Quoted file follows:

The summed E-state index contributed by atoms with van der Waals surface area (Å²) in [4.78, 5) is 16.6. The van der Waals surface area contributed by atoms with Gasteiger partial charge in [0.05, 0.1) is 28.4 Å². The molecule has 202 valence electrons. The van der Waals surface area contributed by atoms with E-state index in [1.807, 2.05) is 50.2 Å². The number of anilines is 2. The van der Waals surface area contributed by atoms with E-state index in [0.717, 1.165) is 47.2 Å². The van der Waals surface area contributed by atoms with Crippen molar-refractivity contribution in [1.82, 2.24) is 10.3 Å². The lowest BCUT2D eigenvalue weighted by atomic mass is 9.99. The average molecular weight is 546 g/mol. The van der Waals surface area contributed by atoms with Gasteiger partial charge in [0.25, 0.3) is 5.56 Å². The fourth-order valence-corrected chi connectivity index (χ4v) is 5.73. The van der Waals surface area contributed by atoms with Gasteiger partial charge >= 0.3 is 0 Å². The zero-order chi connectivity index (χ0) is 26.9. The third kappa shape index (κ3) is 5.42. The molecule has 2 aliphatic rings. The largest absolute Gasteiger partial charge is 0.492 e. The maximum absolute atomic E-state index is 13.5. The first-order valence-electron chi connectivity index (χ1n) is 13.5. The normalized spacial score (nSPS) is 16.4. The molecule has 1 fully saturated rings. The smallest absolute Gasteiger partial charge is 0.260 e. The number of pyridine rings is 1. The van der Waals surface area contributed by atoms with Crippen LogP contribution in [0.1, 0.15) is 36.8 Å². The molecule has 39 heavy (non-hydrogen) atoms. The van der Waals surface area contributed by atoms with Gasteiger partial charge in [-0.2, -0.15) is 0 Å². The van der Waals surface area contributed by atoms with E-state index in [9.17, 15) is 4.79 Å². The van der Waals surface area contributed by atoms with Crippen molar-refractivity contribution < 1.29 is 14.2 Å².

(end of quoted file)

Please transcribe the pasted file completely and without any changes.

The summed E-state index contributed by atoms with van der Waals surface area (Å²) in [4.78, 5) is 16.6. The van der Waals surface area contributed by atoms with Gasteiger partial charge in [0.05, 0.1) is 28.4 Å². The molecule has 202 valence electrons. The van der Waals surface area contributed by atoms with E-state index in [1.807, 2.05) is 50.2 Å². The number of anilines is 2. The van der Waals surface area contributed by atoms with E-state index in [0.717, 1.165) is 47.2 Å². The van der Waals surface area contributed by atoms with Crippen molar-refractivity contribution in [1.82, 2.24) is 10.3 Å². The lowest BCUT2D eigenvalue weighted by atomic mass is 9.99. The average molecular weight is 546 g/mol. The van der Waals surface area contributed by atoms with Gasteiger partial charge in [0.25, 0.3) is 5.56 Å². The fourth-order valence-corrected chi connectivity index (χ4v) is 5.73. The van der Waals surface area contributed by atoms with Gasteiger partial charge >= 0.3 is 0 Å². The zero-order chi connectivity index (χ0) is 26.9. The third kappa shape index (κ3) is 5.42. The molecule has 2 aliphatic rings. The largest absolute Gasteiger partial charge is 0.492 e. The maximum absolute atomic E-state index is 13.5. The first-order valence-electron chi connectivity index (χ1n) is 13.5. The normalized spacial score (nSPS) is 16.4. The molecule has 1 fully saturated rings. The smallest absolute Gasteiger partial charge is 0.260 e. The number of pyridine rings is 1. The van der Waals surface area contributed by atoms with Crippen LogP contribution in [0.1, 0.15) is 36.8 Å². The molecule has 39 heavy (non-hydrogen) atoms. The van der Waals surface area contributed by atoms with Gasteiger partial charge in [-0.2, -0.15) is 0 Å². The van der Waals surface area contributed by atoms with E-state index in [9.17, 15) is 4.79 Å². The van der Waals surface area contributed by atoms with Crippen molar-refractivity contribution < 1.29 is 14.2 Å².